Hopefully the gazetting of the codes will provide a clear guideline for all in implementing B-BBEE and that the unfair business practices which we have all been experiencing since 2003 will disappear. The DTI expects the various industry charters to be finalized and gazetted this year which again will provide more clarity.
Should anyone wish to have more information with regard to the Scorecards they are available from our office as is the DTI’s handbook. Please contact Debbie or Lynette for copies.
February is rushing up and we will all have to submit our tax forms at the end of the month. Many employers and employees are unaware that any employee who receives income from employment of more than R60 000-00 a year, i.e. R5 000-00 per month, is expected to submit a tax return and must therefore have a tax number. In addition any employee who earns commission or who receives a travel allowance (even if their income is below R60 000-00) a year is required to complete a tax return.
Failure to do so can cause huge problems and we request that all our clients assist their employees by making them aware of the requirement. We have had many sad situations where deceased employee’s dependents have not been able to receive money from provident funds and life insurance because their tax is not up to date and tax numbers do not exist. This causes unnecessary delays and hardship to the dependents.
The receiver is once again allowing employees to claim allowances where their own equipment or premises are used for business purposes. Employees can claim home office expenses and can also claim depreciation against computer equipment. Where employees are required to work at home and maintain an office there, this can be a significant tax saving.
This has proved a very efficient way of paying PAYE and VAT. The receiver of revenue is looking to providing electronic filing of tax returns for those employees whose employers submit their tax returns electronically. We look forward to more information with regard to this.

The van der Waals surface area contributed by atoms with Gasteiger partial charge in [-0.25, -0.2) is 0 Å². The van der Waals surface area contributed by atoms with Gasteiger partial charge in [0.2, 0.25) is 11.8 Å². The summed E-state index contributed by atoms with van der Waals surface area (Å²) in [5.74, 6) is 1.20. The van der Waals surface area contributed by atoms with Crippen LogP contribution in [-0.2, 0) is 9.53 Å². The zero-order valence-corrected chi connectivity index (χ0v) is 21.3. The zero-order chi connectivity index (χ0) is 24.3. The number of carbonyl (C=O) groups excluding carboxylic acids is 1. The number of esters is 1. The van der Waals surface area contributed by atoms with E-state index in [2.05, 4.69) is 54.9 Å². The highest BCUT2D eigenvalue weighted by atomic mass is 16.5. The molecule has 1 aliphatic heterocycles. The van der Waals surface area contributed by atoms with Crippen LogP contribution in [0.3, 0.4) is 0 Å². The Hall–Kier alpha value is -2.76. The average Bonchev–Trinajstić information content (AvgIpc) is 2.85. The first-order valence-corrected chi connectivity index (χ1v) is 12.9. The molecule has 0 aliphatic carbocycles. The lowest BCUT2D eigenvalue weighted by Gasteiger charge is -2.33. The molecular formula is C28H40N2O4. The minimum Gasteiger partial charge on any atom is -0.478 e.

The training year ends on the 31 March and the training report will need to be completed and submitted to the Seta, together with the training plan for the new training year. It is important to ensure that all the training planned last year, April 06 – March 07 has actually been carried out. Most companies will have to look at increasing their training spend for the next year if they are to comply with the BEE Codes, particularly training spent on black employees.
We are accredited with Services Seta for a number of training interventions the most important of which is:
The purpose of this training is to make employees aware of the importance of setting goals, thinking about their careers and realizing their potential, but most importantly to teach financial management and the importance of avoiding debt. We also cover the HIV/AIDS issues, although this should be dealt with on an ongoing basis as the epidemic is really having an impact now and many of our bright young trainees are affected. With proper management and access to counselling and treatment they could still live a normal life span. It is important that employees are encouraged to talk about their own infections and those of the people in their lives.
This is a long programme covering 10 days in 10 months. It covers the people management portions of a manager’s job description and includes assignments and assessments. We will be running a course in Johannesburg and Cape Town this year and have had a request for a similar programme for senior managers. We are hoping to offer this in February or March.
Any person interested in the training courses offered by our company should contact Debbie in the office.
The Sectorial Agreement has been with us for four years now and in terms of the minimum wage schedule we are required to increase the salaries paid to domestic servants by CPIX+2 each year from 2005 to 2007. This year the Department of Labour has determined this figure to be 7% and has instructed us to increase the salaries of domestic servants by this amount. The Minimum salary for a domestic servant who works more than 27 hours per month is R5.47 per hour and for a domestic servant who works less than 27 hours per month it is R6.46 per hour.
Our website is currently being redeveloped and we hope to have a new informative website up and running by the end of this month. The Web address remains the same, i.e. www.connold.co.za.
We wish you a successful first quarter and a busy new year.